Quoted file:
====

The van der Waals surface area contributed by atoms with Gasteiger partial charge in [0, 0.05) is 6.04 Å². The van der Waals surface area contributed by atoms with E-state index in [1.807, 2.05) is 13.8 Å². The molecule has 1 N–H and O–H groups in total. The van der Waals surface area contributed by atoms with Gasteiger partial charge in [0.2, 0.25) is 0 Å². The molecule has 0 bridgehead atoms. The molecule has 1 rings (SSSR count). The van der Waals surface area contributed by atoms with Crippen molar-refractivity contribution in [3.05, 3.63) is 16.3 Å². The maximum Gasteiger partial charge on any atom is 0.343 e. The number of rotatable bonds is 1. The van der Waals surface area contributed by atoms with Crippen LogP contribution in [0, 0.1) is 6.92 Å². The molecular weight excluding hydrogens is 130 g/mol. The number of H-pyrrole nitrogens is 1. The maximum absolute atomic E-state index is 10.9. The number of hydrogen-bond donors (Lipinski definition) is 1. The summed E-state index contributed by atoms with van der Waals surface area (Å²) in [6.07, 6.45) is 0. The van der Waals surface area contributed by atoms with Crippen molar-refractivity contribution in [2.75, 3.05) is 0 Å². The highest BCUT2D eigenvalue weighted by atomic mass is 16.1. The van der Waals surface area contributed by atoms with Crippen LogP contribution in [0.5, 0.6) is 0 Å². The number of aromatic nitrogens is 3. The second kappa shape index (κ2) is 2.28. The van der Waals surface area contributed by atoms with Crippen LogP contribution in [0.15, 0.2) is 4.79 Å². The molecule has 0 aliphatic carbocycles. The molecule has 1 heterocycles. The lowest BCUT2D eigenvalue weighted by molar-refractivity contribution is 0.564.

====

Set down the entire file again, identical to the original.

The van der Waals surface area contributed by atoms with Gasteiger partial charge in [0, 0.05) is 6.04 Å². The van der Waals surface area contributed by atoms with E-state index in [1.807, 2.05) is 13.8 Å². The molecule has 1 N–H and O–H groups in total. The van der Waals surface area contributed by atoms with Gasteiger partial charge in [0.2, 0.25) is 0 Å². The molecule has 0 bridgehead atoms. The molecule has 1 rings (SSSR count). The van der Waals surface area contributed by atoms with Crippen molar-refractivity contribution in [3.05, 3.63) is 16.3 Å². The maximum Gasteiger partial charge on any atom is 0.343 e. The number of rotatable bonds is 1. The van der Waals surface area contributed by atoms with Crippen LogP contribution in [0, 0.1) is 6.92 Å². The molecular weight excluding hydrogens is 130 g/mol. The number of H-pyrrole nitrogens is 1. The maximum absolute atomic E-state index is 10.9. The number of hydrogen-bond donors (Lipinski definition) is 1. The summed E-state index contributed by atoms with van der Waals surface area (Å²) in [6.07, 6.45) is 0. The van der Waals surface area contributed by atoms with Crippen molar-refractivity contribution in [2.75, 3.05) is 0 Å². The highest BCUT2D eigenvalue weighted by atomic mass is 16.1. The van der Waals surface area contributed by atoms with Crippen LogP contribution in [0.5, 0.6) is 0 Å². The number of aromatic nitrogens is 3. The second kappa shape index (κ2) is 2.28. The van der Waals surface area contributed by atoms with Crippen LogP contribution in [0.15, 0.2) is 4.79 Å². The molecule has 0 aliphatic carbocycles. The molecule has 1 heterocycles. The lowest BCUT2D eigenvalue weighted by molar-refractivity contribution is 0.564.